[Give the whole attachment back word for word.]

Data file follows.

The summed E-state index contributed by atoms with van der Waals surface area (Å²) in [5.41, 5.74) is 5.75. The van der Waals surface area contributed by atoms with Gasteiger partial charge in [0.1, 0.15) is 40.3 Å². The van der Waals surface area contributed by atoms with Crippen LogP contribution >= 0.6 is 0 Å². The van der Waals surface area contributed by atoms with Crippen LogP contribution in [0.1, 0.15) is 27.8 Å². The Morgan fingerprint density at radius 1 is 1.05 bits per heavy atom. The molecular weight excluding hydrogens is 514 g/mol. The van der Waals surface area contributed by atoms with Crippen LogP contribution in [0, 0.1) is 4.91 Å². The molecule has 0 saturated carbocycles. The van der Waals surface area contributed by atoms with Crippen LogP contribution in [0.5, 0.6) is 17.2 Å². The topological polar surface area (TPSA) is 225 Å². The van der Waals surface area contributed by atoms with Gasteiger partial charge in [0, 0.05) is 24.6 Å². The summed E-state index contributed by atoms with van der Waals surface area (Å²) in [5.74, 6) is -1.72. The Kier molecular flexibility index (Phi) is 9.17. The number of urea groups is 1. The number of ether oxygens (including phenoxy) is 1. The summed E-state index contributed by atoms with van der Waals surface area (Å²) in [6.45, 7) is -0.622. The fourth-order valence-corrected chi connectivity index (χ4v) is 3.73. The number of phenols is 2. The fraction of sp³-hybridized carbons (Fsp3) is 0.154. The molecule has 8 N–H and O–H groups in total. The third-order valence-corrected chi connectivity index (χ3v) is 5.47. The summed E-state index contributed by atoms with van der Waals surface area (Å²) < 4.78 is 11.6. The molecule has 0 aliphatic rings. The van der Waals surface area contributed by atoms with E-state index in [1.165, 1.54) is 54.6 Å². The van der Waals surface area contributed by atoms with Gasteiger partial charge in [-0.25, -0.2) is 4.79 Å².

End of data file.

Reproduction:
The summed E-state index contributed by atoms with van der Waals surface area (Å²) in [5.41, 5.74) is 5.75. The van der Waals surface area contributed by atoms with Gasteiger partial charge in [0.1, 0.15) is 40.3 Å². The van der Waals surface area contributed by atoms with Crippen LogP contribution >= 0.6 is 0 Å². The van der Waals surface area contributed by atoms with Crippen LogP contribution in [0.1, 0.15) is 27.8 Å². The Morgan fingerprint density at radius 1 is 1.05 bits per heavy atom. The molecular weight excluding hydrogens is 514 g/mol. The van der Waals surface area contributed by atoms with Crippen LogP contribution in [0, 0.1) is 4.91 Å². The molecule has 0 saturated carbocycles. The van der Waals surface area contributed by atoms with Crippen LogP contribution in [0.5, 0.6) is 17.2 Å². The topological polar surface area (TPSA) is 225 Å². The van der Waals surface area contributed by atoms with Gasteiger partial charge in [0, 0.05) is 24.6 Å². The summed E-state index contributed by atoms with van der Waals surface area (Å²) in [5.74, 6) is -1.72. The Kier molecular flexibility index (Phi) is 9.17. The number of urea groups is 1. The number of ether oxygens (including phenoxy) is 1. The summed E-state index contributed by atoms with van der Waals surface area (Å²) in [6.45, 7) is -0.622. The fourth-order valence-corrected chi connectivity index (χ4v) is 3.73. The number of phenols is 2. The fraction of sp³-hybridized carbons (Fsp3) is 0.154. The molecule has 8 N–H and O–H groups in total. The third-order valence-corrected chi connectivity index (χ3v) is 5.47. The summed E-state index contributed by atoms with van der Waals surface area (Å²) < 4.78 is 11.6. The molecule has 0 aliphatic rings. The van der Waals surface area contributed by atoms with E-state index in [1.165, 1.54) is 54.6 Å². The van der Waals surface area contributed by atoms with Gasteiger partial charge in [-0.25, -0.2) is 4.79 Å².